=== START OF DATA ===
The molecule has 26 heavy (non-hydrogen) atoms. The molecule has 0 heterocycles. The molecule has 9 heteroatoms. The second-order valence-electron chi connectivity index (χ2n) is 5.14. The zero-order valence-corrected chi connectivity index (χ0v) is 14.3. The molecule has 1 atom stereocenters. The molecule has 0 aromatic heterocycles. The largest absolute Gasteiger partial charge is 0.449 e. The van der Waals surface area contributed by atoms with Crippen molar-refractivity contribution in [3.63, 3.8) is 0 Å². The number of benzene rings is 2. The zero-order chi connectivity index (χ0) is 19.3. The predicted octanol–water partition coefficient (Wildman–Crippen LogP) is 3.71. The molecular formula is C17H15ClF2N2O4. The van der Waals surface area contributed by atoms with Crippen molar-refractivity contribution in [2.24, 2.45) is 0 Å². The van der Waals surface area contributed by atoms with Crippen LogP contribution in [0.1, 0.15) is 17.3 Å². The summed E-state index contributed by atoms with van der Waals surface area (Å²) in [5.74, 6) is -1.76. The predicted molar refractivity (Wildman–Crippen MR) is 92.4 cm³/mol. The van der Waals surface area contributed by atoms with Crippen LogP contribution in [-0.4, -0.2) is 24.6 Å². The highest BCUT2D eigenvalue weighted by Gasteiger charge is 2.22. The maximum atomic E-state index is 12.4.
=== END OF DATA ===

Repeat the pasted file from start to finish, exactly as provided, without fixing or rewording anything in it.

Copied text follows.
The molecule has 26 heavy (non-hydrogen) atoms. The molecule has 0 heterocycles. The molecule has 9 heteroatoms. The second-order valence-electron chi connectivity index (χ2n) is 5.14. The zero-order valence-corrected chi connectivity index (χ0v) is 14.3. The molecule has 1 atom stereocenters. The molecule has 0 aromatic heterocycles. The largest absolute Gasteiger partial charge is 0.449 e. The van der Waals surface area contributed by atoms with Crippen molar-refractivity contribution in [3.63, 3.8) is 0 Å². The number of benzene rings is 2. The zero-order chi connectivity index (χ0) is 19.3. The predicted octanol–water partition coefficient (Wildman–Crippen LogP) is 3.71. The molecular formula is C17H15ClF2N2O4. The van der Waals surface area contributed by atoms with Crippen molar-refractivity contribution in [2.24, 2.45) is 0 Å². The van der Waals surface area contributed by atoms with Crippen LogP contribution in [0.1, 0.15) is 17.3 Å². The summed E-state index contributed by atoms with van der Waals surface area (Å²) in [5.74, 6) is -1.76. The predicted molar refractivity (Wildman–Crippen MR) is 92.4 cm³/mol. The van der Waals surface area contributed by atoms with Crippen LogP contribution in [-0.4, -0.2) is 24.6 Å². The highest BCUT2D eigenvalue weighted by Gasteiger charge is 2.22. The maximum atomic E-state index is 12.4.